The University Record, November 12, 1997
From Medical Center Public Relations
Doctors can face an ethical dilemma when patients request screening tests-such as those for breast cancer and prostate cancer-that may be ill-advised under certain circumstances. David J. Doukas, associate professor in the Department of Family Medicine and director for clinical bioethics in the Program in Society and Medicine, and three co-authors explore that predicament in the article "Ethical Considerations in the Provision of Controversial Screening Tests," in the current issue of the Archives of Family Medicine.
Physicians may face this quandary when patients claim entitlement to such tests under their insurance plans, when health advocacy and professional groups recommend their use, or when media attention heightens interest in the latest screening breakthrough, the article notes.
These claims, however, may not be supported by scientific evidence demonstrating that the screening tests meet a minimum criteria of effectiveness.
For example, the authors say that there is considerable disagreement in the medical community over the routine use of mammograms in women under age 50 and prostate-specific antigen tests in men. The ethical issue becomes more complicated when doctors provide controversial screening tests because they fear a future lawsuit by a patient who later develops a disease.
The authors describes several potential risks of screening tests with controversial benefits, including:
Physicians have a responsibility to inform patients of the limitations and risks of screening tests, the authors maintain, and to refuse to order tests that would violate their medical and ethical judgment. Physicians can counsel patients about the lack of scientific evidence regarding a test's benefits and the fact that no test can assure zero-risk of disease.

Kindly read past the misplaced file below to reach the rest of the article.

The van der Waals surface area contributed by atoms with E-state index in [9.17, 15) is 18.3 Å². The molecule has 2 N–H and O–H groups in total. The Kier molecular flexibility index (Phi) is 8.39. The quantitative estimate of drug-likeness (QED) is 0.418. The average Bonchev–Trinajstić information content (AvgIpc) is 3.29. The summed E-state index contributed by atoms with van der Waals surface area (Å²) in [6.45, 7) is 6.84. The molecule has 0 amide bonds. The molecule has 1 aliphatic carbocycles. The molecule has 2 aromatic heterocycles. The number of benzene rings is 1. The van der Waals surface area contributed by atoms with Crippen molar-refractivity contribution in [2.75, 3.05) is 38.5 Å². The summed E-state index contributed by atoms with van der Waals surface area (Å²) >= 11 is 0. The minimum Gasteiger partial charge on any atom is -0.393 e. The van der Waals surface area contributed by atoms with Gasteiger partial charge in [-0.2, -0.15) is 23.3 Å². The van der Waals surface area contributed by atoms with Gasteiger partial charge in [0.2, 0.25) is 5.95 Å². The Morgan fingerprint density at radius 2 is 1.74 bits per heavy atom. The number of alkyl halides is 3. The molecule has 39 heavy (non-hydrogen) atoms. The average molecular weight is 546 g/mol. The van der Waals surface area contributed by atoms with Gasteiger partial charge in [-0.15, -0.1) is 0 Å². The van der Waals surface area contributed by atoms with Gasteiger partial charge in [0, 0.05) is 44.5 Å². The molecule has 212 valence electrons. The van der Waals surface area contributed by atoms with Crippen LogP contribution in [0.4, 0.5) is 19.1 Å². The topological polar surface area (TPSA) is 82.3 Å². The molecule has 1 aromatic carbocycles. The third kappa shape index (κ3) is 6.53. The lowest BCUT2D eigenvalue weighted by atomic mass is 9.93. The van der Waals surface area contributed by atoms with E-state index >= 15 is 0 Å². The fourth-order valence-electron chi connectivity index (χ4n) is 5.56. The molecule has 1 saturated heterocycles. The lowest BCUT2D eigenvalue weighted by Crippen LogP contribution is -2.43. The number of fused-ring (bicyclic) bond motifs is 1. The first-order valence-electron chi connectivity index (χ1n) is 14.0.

Physicians also may choose to administer a test if initial scientific evidence supports a claim of benefit and the patient is aware of the risks. Alternatively, the physician has the option to refuse to provide the test, or refer the patient to another doctor who will provide it.
This education and negotiation process is intended to apprise the patient about which screening tests have proved beneficial and which have not. Such a discussion can result in patients making informed and learned health care decisions. "For most diseases for which there is a potential screening test, the effectiveness of screening is controversial," the article says. "Physicians can use a 'preventive ethics' approach to explain that tests with controversial benefits are unlikely to be helpful."
Doukas is the lead author of the article. Co-authors are Michael Fetters and Mack Ruffin IV, both from the Department of Family Medicine, and Laurence B. McCullough of Baylor Medical College.